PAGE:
Olympic Disciplines - The equestrian disciplines are unique events at the Olympic Games, not only because they involve animals, but they are where women and men compete together on equal terms.
Equestrian involves three disciplines - eventing, jumping and dressage and the horse is considered as much an athlete as the rider.
Aside from the equestrian component of modern pentathlon, the equestrian events are the only Olympic events that involve animals
Competition at Rio
When: Competition will take place from 5 to 21 August, including the equestrian opening and closing ceremonies.
Eventing (Team and Individual): 6-9 August
Jumping: 14 August (1st Qualifier), 16-17 August (Team), 19 August (Individual)
Dressage: 10-11 August Grand Prix (Individual & Team Qualifier), 12 August Grand Prix Special, (Team Final, Second Individual Qualifier), 15 August Grand Prix Freestyle (Individual Final)
Where: Olympic Equestrian Centre, Deodoro.
Eventing - both team and individual competitions. Riders and horses (combinations) compete across the three disciplines - dressage, cross-country and jumping - to decide the medals. Riders compete on the same horse in all three disciplines with their scores counting for both the individual and team competitions. In the team competition each team has four combinations, with the best three scores to count. The top 20 individuals then jump (in the final showjumping phase) again to decide the individual medals. Jump-offs may be held if necessary.
Jumping - both team and individual competitions. The top 10 teams qualify for the second round where the medals will be decided. Individuals face up to three qualifying rounds, with the top 25 contesting the medals. Jump-offs may be held if necessary.
Dressage - the top six teams after the Grand Prix test battle it out for the medals in the Grand Prix Special. Again, the top three scores from each of the team-members across both tests count towards the final score. Individual medals are decided in the Grand Prix Freestyle, which is open to the top 18 combinations from the Grand Prix Special.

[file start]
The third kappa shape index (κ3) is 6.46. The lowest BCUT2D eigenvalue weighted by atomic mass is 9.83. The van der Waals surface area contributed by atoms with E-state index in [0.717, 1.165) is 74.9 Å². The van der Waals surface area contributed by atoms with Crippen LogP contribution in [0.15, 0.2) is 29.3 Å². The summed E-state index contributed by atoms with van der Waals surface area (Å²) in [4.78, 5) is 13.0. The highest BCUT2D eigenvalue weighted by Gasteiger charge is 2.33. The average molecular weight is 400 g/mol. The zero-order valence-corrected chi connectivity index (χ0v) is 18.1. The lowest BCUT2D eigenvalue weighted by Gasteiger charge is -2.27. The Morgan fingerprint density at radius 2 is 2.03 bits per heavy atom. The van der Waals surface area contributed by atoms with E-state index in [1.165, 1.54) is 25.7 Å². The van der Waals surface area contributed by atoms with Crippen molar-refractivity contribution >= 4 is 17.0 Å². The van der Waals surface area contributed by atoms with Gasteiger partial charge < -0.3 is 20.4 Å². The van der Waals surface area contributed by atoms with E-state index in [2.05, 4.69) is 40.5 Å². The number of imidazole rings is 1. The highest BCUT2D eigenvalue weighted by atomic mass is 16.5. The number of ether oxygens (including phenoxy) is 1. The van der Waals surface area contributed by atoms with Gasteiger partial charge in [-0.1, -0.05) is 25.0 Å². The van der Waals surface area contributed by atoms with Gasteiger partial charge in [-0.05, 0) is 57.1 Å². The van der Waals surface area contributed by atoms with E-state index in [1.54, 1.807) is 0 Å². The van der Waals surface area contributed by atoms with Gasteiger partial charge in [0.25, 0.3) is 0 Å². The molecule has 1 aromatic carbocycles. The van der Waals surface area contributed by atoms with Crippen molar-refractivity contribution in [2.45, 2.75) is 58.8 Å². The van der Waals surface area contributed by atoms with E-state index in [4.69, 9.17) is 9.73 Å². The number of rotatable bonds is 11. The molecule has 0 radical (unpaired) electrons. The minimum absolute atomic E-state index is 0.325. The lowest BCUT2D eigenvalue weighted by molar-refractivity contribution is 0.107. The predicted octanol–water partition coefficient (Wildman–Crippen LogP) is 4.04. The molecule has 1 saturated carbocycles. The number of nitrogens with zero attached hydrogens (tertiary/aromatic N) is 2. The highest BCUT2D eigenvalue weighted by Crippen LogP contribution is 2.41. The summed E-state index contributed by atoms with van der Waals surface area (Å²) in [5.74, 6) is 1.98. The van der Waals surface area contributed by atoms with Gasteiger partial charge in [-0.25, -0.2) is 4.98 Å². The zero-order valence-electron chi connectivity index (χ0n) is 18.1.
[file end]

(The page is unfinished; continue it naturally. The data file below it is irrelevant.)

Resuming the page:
The Stars of Equestrian
The New Zealand eventers are well regarded and recognised as some of the most accomplished and successful in the world, particularly Sir Mark Todd and Andrew Nicholson, both of whom have been based in the UK for many years.
Andrew Nicholson is continuing to recover from a fall in late 2015 and is hoping to be competing again by the 2016 Badminton Horse Trials. Over the last 12 months Sir Mark and rising stars Jonelle and Tim Price have all featured in the top 10 in the FEI world rider rankings.
Brit William Fox-Pitt and German Michael Jung are two of the best. Jung is the only rider to hold the World, Olympic and European titles at the same time. He won the individual gold at the London Olympics, and was a member of the winning team.
Fox-Pitt's career highlights include an Olympic team silver medal at both the 2004 Summer Olympics in Athens and the 2012 Summer Olympics in London, and a team gold and individual silver at the Alltech FEI World Equestrian Games at Kentucky in 2010.
He unfortunately was in a riding accident in October 2015 and remains in a recovery phase, so his attendance at Rio is yet to be confirmed.
The Germans and Dutch dominate the world of dressage, although none of their individual riders can touch Charlotte Dujardin (GBR) and her horse Valegro.
Did you know?
All of New Zealand's Olympic equestrian medals have been won by eventers
Sir Mark Todd has ridden at two Olympics in two disciplines - Seoul (1988) and Barcelona (1992) - in both eventing and showjumping. He has as many medals as any other New Zealand athlete to date, with five to his name, including two golds and the strong prospect of adding to that medal tally at Rio.
One of the challenges the sport faces is that there are no direct flights for horses from New Zealand to Brazil, so those not already based in the UK, Europe or the USA will need to travel a significant distance, over multiple legs, to have access to flights to Rio.
To return to New Zealand after the Olympics, the horses will then need to go back to the country they came from and complete a six month stay there, in addition to a quarantine period, before they are able to return home.
Riders in the jumping competition at Rio need to be at least 18-years-old, with horses at least 9-years-old, while dressage competitors need to be 16-years-old, with horses 8-years-old and over.